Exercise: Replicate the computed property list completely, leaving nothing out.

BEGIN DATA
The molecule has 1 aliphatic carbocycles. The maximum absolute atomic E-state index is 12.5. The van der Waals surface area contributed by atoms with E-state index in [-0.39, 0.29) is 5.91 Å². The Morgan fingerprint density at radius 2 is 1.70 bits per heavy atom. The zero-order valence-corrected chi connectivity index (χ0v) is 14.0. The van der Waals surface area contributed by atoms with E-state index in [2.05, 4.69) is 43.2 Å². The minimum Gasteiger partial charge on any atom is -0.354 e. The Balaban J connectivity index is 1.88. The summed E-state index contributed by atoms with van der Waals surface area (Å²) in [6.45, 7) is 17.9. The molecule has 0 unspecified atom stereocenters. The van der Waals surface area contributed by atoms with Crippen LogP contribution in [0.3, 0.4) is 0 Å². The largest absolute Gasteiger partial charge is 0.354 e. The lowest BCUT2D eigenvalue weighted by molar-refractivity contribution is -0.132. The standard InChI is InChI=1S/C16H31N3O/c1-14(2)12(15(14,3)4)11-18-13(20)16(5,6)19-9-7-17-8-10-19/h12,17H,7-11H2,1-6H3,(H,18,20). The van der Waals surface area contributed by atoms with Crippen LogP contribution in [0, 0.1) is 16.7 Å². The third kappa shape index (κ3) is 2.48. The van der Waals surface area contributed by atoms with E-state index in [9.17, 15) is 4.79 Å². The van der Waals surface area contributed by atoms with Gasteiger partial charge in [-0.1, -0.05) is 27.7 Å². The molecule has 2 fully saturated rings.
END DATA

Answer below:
The molecule has 1 aliphatic carbocycles. The maximum absolute atomic E-state index is 12.5. The van der Waals surface area contributed by atoms with E-state index in [-0.39, 0.29) is 5.91 Å². The Morgan fingerprint density at radius 2 is 1.70 bits per heavy atom. The zero-order valence-corrected chi connectivity index (χ0v) is 14.0. The van der Waals surface area contributed by atoms with E-state index in [2.05, 4.69) is 43.2 Å². The minimum Gasteiger partial charge on any atom is -0.354 e. The Balaban J connectivity index is 1.88. The summed E-state index contributed by atoms with van der Waals surface area (Å²) in [6.45, 7) is 17.9. The molecule has 0 unspecified atom stereocenters. The van der Waals surface area contributed by atoms with Crippen LogP contribution in [0.3, 0.4) is 0 Å². The largest absolute Gasteiger partial charge is 0.354 e. The lowest BCUT2D eigenvalue weighted by molar-refractivity contribution is -0.132. The standard InChI is InChI=1S/C16H31N3O/c1-14(2)12(15(14,3)4)11-18-13(20)16(5,6)19-9-7-17-8-10-19/h12,17H,7-11H2,1-6H3,(H,18,20). The van der Waals surface area contributed by atoms with Crippen LogP contribution in [0, 0.1) is 16.7 Å². The third kappa shape index (κ3) is 2.48. The van der Waals surface area contributed by atoms with E-state index in [9.17, 15) is 4.79 Å². The van der Waals surface area contributed by atoms with Gasteiger partial charge in [-0.1, -0.05) is 27.7 Å². The molecule has 2 fully saturated rings.